The holiday season is rapidly approaching—which means year-end is right around the corner.
Looking ahead to 2020, it’s prudent to start planning for the future of your firm now. This is your opportunity to begin the New Year prepped with a fresh outlook and strategy.
You can start paving the way for your firm’s future success by creating new goals—perhaps to increase profitability in your business, gain financial stability or accelerate growth.
So how do you prepare to reach your goals? Ask yourself these 3 questions:
- What do I want to achieve?
Write down 1 to 3 main goals for your firm in 2020 by honing down on what you actually want to achieve. Research shows the more precise your goals, the higher the chance they’ll be accomplished. Accordingly, a 2018 Dominican University of California study reports that you are 42% more likely to attain a well-documented and defined goal.
- How much capital will I need?
Budgeting is a key component to having resources in place to reach your goals—now and in the future. Having too much capital for your firm can be just as damaging as having too little—especially if the cost of capital is high.
By having a budget in place, you can protect your firm from spending well over what is reasonable or worse, taking on more debt than you can’t repay.
If you have a trusted accountant, bookkeeper or CPA, you’ll likely task them with building your budget. However, it’s just as easy to create one yourself even if you don’t.
Specify how you will use capital to achieve your goals
Here are some common ways plaintiffs’ practices use funds:
- Expanding the practice—whether opening more offices, hiring staff, or taking on additional clients
- Advancing case expenses
- Evening out cash flow gaps
- Marketing and advertising
Calculate your current revenue and expenses
It’s imperative you know how much it actually costs to run your practice.
Be sure to break down by month your expenses, including “fixed” costs—rent, payroll, insurance, office leases, utilities, etc. and “variable” costs—office supplies, advertising, auto and travel expenses.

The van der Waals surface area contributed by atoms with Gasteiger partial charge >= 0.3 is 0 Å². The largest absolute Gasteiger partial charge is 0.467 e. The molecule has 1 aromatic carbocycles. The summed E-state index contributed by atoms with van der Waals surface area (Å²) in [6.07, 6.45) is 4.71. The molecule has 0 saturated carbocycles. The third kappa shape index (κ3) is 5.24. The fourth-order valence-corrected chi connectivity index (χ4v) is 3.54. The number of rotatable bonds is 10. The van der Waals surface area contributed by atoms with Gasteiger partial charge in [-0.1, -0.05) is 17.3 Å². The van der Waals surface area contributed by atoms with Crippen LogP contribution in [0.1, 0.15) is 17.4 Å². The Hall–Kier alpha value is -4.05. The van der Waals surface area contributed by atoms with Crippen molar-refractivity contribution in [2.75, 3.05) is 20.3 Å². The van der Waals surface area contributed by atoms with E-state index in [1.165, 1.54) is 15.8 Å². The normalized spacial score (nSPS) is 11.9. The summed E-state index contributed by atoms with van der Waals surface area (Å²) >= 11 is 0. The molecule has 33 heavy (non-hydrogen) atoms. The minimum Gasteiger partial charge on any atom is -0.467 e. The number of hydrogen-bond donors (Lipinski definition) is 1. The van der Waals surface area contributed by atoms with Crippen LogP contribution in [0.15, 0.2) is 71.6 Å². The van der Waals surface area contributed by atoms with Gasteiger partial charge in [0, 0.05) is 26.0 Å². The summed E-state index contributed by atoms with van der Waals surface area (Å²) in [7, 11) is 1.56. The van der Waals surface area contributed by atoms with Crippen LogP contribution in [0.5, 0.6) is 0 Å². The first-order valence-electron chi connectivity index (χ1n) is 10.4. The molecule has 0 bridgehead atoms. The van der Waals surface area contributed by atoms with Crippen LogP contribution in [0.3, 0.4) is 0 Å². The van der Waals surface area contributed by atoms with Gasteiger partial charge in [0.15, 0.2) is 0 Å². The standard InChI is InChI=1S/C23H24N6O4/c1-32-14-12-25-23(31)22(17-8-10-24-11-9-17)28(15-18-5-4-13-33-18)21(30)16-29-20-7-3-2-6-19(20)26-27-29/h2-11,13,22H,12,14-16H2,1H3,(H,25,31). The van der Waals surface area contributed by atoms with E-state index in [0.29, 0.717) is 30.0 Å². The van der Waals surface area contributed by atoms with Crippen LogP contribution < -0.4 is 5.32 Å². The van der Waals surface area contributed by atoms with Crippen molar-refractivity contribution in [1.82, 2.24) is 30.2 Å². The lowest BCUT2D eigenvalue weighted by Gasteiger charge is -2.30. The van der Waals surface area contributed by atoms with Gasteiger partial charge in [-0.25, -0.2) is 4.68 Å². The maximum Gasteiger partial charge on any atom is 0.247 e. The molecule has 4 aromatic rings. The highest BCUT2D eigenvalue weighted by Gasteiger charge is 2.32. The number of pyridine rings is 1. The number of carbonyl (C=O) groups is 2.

You probably also incur “extra” costs that are often overlooked but need to be accounted for. Some examples are liability insurance, bonuses, income taxes, accounting fees, property and other miscellaneous taxes, annual bar dues and CLE costs.
Finalize your needs
Now that you have a clear picture of your expenditures, go back through and determine where you’ll need to increase your spending.
This will give you a realistic idea of your “new” expenses and help you settle on the right amount of financing you’ll need to reach your ultimate goal.
- Do I have the resources to fill my capital needs?
If you find there is a shortage of capital to meet your primary goal based upon your projected income and expenses, you may want to consider getting a loan, line of credit or other type of financing from a third party like any other business would.
A revolving line of credit, in particular, is a great option for contingent fee practices. You can draw from the line to fund your new initiatives, but will only be charged interest on the amount you actually use. Alternatively, there may be other financing source better suited to your firm’s business model, such as a non-recourse advance, a post-settlement loan or even bootstrapping.
If your current source of capital can’t keep pace with your new ventures, compare other solutions to see if making a change would be beneficial.
Like any business, a law firm is continually changing, as is the legal landscape. It logically follows that how you operate your firm in 2020 may need to evolve too. With some simple planning, you can adapt to a new plan effortlessly. As Thomas Edison said, “Good fortune is what happens when opportunity meets with planning.” Most law firms can make good sense of such promising foresight.